A flagship tie-up between London and Shanghai stock exchanges that would have allowed for cross border listings has been halted according to financial insiders. It’s another piece of collateral damage from the deepening diplomatic crisis around the current situation in Hong Kong.
Despite governments in both countries remaining tight-lipped, Reuters is quoting officials at the Shanghai exchange who state that the scheme has been postponed with no timetable for its resumption.
End Of The Golden Era?
The London-Shanghai Stock Connection was hailed by then UK Prime Minister David Cameron and Chinese President Xi Jinping as the start of a new ‘golden era’ between the two nations when it was launched in 2015.
It allowed companies who were listed on one exchange to apply to sell shares on the other, but despite the initial government fanfare, bureaucratic hold-ups meant its official start was delayed until June 2019.
A Slow Start
A part state-owned brokerage, Huatai Securities, that is listed on the Shanghai exchange was the first Chinese group to take advantage of the scheme.
It raised $1.54 billion through selling depository receipts on the London Stock Exchange in June.
In November, the Chinese state-owned hydropower company SDIC Power announced it too would use the scheme, then subsequently said its plans had changed due to market conditions. No UK listed company has yet decided to take part.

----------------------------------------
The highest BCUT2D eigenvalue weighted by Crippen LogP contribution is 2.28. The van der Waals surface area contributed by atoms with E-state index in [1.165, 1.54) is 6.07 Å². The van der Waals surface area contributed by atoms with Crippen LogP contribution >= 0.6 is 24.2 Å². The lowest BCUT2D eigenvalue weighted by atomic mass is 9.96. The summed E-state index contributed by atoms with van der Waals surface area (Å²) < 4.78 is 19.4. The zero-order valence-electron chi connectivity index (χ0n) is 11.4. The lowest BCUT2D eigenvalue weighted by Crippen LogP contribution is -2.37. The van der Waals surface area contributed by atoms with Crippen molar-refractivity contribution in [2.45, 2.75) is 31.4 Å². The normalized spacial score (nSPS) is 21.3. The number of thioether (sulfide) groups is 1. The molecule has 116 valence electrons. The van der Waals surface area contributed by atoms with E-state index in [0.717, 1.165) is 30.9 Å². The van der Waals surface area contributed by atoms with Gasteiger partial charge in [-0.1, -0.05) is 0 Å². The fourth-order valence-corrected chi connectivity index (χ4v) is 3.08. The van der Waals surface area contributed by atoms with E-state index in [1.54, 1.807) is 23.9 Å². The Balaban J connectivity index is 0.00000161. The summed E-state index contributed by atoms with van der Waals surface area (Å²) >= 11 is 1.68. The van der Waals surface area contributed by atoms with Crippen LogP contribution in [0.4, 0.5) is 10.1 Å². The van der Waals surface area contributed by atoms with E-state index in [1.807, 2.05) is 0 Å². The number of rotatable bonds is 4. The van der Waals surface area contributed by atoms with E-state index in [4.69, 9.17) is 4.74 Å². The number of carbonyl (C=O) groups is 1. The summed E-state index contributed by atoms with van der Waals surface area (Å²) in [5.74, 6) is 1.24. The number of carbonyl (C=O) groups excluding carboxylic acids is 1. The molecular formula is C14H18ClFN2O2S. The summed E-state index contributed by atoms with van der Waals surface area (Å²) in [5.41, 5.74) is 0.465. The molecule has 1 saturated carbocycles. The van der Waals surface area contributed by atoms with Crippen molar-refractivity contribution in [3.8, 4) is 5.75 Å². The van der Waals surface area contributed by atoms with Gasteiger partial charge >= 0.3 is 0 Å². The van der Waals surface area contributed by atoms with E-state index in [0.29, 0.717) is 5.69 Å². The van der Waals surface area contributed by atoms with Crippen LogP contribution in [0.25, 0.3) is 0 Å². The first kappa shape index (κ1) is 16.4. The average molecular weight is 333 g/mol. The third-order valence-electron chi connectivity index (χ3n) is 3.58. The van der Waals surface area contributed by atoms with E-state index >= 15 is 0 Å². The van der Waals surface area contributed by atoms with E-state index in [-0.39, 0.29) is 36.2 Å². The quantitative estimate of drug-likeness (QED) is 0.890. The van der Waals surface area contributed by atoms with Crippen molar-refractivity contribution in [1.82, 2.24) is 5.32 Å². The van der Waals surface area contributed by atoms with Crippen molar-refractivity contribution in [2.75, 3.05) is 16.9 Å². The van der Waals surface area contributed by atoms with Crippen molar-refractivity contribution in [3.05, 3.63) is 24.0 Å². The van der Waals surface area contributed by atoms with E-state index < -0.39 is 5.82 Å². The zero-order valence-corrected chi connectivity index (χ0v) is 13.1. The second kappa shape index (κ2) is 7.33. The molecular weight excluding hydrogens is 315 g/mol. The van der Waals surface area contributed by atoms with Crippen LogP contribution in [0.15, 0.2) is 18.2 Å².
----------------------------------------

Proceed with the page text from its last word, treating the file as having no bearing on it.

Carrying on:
Despite being heralded as a groundbreaking initiative by the UK government as part of a broader strategy to strengthen economic ties between the UK and China, traders and investors have always expressed doubts.
Practical trading issues such as the two day settlement period for trades and the eight-hour delay between the two markets are often cited as barriers.
As too is the lack of regulatory transparency in Chinese markets. After the Chinese market crash in 2015, large shareholders were barred from selling their holdings.
UK Foreign Secretary Dominic Raab has called for the Chinese government to honour its commitments to Hong Kong’s autonomy and the rule of law as enshrined in the Sino-British Joint Declaration handover document.